Shame on Elie Wiesel

He trampled on a playwright’s freedom of speech

Do you have a right not to be written about? Elie Wiesel thinks he does—and he’s prepared to sic his lawyers on anyone who thinks otherwise.

Deb Margolin recently wrote a play called “Imagining Madoff” that purported to offer audiences a fictional version of the relationship between Mr. Wiesel, the Nobel Prize-winning author and Holocaust survivor, and Bernie Madoff, the arch-swindler who purloined vast amounts of money from Mr. Wiesel, his wife and the couple’s charitable foundation. Intrigued by Mr. Madoff’s success in rooking the Wiesels and countless other innocents, Ms. Margolin spun a script out of her fascination and took it to Theater J, a drama company in Washington that specializes in plays on Jewish subjects. Theater J agreed to produce “Imagining Madoff.” Then Ms. Margolin sent a copy of the script to Mr. Wiesel, who promptly replied that he found it “defamatory” and “obscene” and threatened to sue in order to prevent it from being performed at “any time in any venue.”

 Not at all surprisingly, Theater J was unnerved by the prospect of being hauled into court by so prominent and admired a Jew as Mr. Wiesel. Ari Roth, the company’s artistic director, went so far as to tell the Washington Post that “I never would have done this play if Elie Wiesel would be upset or angry about it.” Accordingly, Ms. Margolin rewrote the play, replacing the fictional “Elie Wiesel” with a completely made-up character. Alas, Mr. Roth declined to produce the revised version without Mr. Wiesel’s explicit approval, and Ms. Margolin responded by withdrawing her script. Now “Imagining Madoff” is being performed by another theater company in upstate New York, and Mr. Wiesel, so far as is known, has no objections to the play being presented in its new form.

I have neither seen nor read “Imagining Madoff” and so have no opinion of it. But anybody who knows anything about literature knows that imaginative writers are notorious for using real people as the basis for fictional characters, and that the characters in question often turn out to be cruel caricatures of the people on whom they are based. It goes without saying that to be on the receiving end of such treatment is no fun. When the British writer Hugh Walpole started reading W. Somerset Maugham’s “Cakes and Ale” in 1930 and discovered that he was the model for one of the novel’s least attractive characters, a smug little careerist named Alroy Kear, he was horrified and humiliated. “Read on with increasing horror,” he scribbled in his diary. “Unmistakable portrait of myself. Never slept!”

In recent years, postmodern artists have added an extra turn to the screw of shame: They dispense with pseudonyms. Gary Coleman, for instance, is portrayed under his own name in “Avenue Q” as a failed actor who is reduced to working as the superintendent of a tenement. It is, of course, a fantasy, but one that cuts painfully close to the knuckle, since the real-life Coleman, who died earlier this year, was in fact a once-famous child actor who found it impossible to repeat his youthful successes in later life.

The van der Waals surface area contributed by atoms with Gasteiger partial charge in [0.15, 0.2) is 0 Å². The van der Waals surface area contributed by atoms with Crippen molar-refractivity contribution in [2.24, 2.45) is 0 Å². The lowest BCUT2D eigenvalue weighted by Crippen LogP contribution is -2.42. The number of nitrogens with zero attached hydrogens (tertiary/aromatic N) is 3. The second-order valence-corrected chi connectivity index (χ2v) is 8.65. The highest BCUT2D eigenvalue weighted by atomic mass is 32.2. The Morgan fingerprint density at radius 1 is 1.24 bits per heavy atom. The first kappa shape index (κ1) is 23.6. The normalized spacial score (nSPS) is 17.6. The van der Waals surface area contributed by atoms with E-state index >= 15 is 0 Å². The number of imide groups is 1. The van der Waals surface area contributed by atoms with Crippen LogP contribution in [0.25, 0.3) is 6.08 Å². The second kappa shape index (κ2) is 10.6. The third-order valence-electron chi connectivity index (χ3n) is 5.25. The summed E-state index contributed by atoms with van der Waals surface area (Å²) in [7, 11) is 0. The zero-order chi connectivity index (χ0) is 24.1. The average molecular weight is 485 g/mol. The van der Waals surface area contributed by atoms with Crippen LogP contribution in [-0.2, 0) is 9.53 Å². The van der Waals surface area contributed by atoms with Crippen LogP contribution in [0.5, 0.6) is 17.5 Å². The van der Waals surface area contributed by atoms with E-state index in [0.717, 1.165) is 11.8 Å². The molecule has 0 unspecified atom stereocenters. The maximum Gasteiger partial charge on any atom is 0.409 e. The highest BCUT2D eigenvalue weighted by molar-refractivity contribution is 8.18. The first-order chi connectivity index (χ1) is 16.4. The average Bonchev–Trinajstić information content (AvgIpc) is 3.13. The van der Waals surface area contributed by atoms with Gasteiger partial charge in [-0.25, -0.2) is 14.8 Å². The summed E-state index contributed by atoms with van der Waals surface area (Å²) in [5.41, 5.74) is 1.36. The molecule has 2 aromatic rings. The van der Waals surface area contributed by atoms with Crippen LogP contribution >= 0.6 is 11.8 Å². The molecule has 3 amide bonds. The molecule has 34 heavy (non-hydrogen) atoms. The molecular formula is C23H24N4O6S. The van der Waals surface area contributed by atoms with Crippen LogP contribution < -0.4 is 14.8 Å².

Nobody likes to be publicly embarrassed—but it’s not illegal. As long as you steer clear of the rocky shoals of libel, you are perfectly free to create an unflattering fictional version of a real-life person. If he’s a public figure, you can even use his real name and get away with it. (Editorial cartoonists do it every day.) To prevail in court, your “victim” has to prove malice on your part, which is exceedingly difficult to do. But you don’t necessarily have to win a libel suit to get what you want: Sometimes all you have to do is threaten to sue. When a world-famous plaintiff decides to stare down a not-so-rich defendant who can’t afford to fight back, the defendant usually blinks.

Which brings us to the heart of the matter: Why on earth did Mr. Wiesel, of all people, threaten to drop the big one on Ms. Margolin and Theater J? Not only is he prominent and admired, but he is also a celebrated human-rights advocate who has famously declared that “indifference, to me, is the epitome of evil.” Yet he has proved himself utterly indifferent to the rights of a serious artist and a well-regarded theater company to make art as they see fit, merely because their art portrays him in a way he doesn’t like. I wouldn’t go so far as to call that hypocritical—not quite—but I have no doubt that it’s unworthy of a great man who ought to know better.

Mr. Teachout, the Journal’s drama critic, writes “Sightings” every other Saturday. He is the author of “Pops: A Life of Louis Armstrong.”


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